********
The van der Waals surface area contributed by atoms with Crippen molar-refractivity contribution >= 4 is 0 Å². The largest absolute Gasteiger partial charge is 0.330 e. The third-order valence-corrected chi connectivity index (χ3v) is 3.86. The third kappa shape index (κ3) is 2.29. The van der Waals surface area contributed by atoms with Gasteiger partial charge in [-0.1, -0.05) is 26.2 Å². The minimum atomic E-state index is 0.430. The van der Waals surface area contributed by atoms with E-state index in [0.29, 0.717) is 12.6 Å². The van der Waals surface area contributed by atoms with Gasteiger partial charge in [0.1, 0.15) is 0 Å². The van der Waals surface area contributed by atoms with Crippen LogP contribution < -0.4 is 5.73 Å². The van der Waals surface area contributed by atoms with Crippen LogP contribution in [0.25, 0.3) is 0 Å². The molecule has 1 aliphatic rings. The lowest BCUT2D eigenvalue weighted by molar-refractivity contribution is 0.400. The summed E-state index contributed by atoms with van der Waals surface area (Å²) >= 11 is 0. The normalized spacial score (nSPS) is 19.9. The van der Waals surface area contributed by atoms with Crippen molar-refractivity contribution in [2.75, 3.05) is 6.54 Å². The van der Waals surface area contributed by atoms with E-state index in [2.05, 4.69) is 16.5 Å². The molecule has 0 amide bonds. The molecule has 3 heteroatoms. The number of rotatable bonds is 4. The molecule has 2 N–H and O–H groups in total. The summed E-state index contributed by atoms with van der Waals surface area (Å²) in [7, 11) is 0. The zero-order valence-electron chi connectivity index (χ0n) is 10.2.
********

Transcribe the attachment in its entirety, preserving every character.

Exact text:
The van der Waals surface area contributed by atoms with Crippen molar-refractivity contribution >= 4 is 0 Å². The largest absolute Gasteiger partial charge is 0.330 e. The third-order valence-corrected chi connectivity index (χ3v) is 3.86. The third kappa shape index (κ3) is 2.29. The van der Waals surface area contributed by atoms with Gasteiger partial charge in [-0.1, -0.05) is 26.2 Å². The minimum atomic E-state index is 0.430. The van der Waals surface area contributed by atoms with E-state index in [0.29, 0.717) is 12.6 Å². The van der Waals surface area contributed by atoms with Gasteiger partial charge in [0.1, 0.15) is 0 Å². The van der Waals surface area contributed by atoms with Crippen LogP contribution < -0.4 is 5.73 Å². The van der Waals surface area contributed by atoms with Crippen LogP contribution in [0.25, 0.3) is 0 Å². The molecule has 1 aliphatic rings. The lowest BCUT2D eigenvalue weighted by molar-refractivity contribution is 0.400. The summed E-state index contributed by atoms with van der Waals surface area (Å²) >= 11 is 0. The normalized spacial score (nSPS) is 19.9. The van der Waals surface area contributed by atoms with Crippen molar-refractivity contribution in [2.75, 3.05) is 6.54 Å². The van der Waals surface area contributed by atoms with E-state index in [2.05, 4.69) is 16.5 Å². The molecule has 0 amide bonds. The molecule has 3 heteroatoms. The number of rotatable bonds is 4. The molecule has 2 N–H and O–H groups in total. The summed E-state index contributed by atoms with van der Waals surface area (Å²) in [7, 11) is 0. The zero-order valence-electron chi connectivity index (χ0n) is 10.2.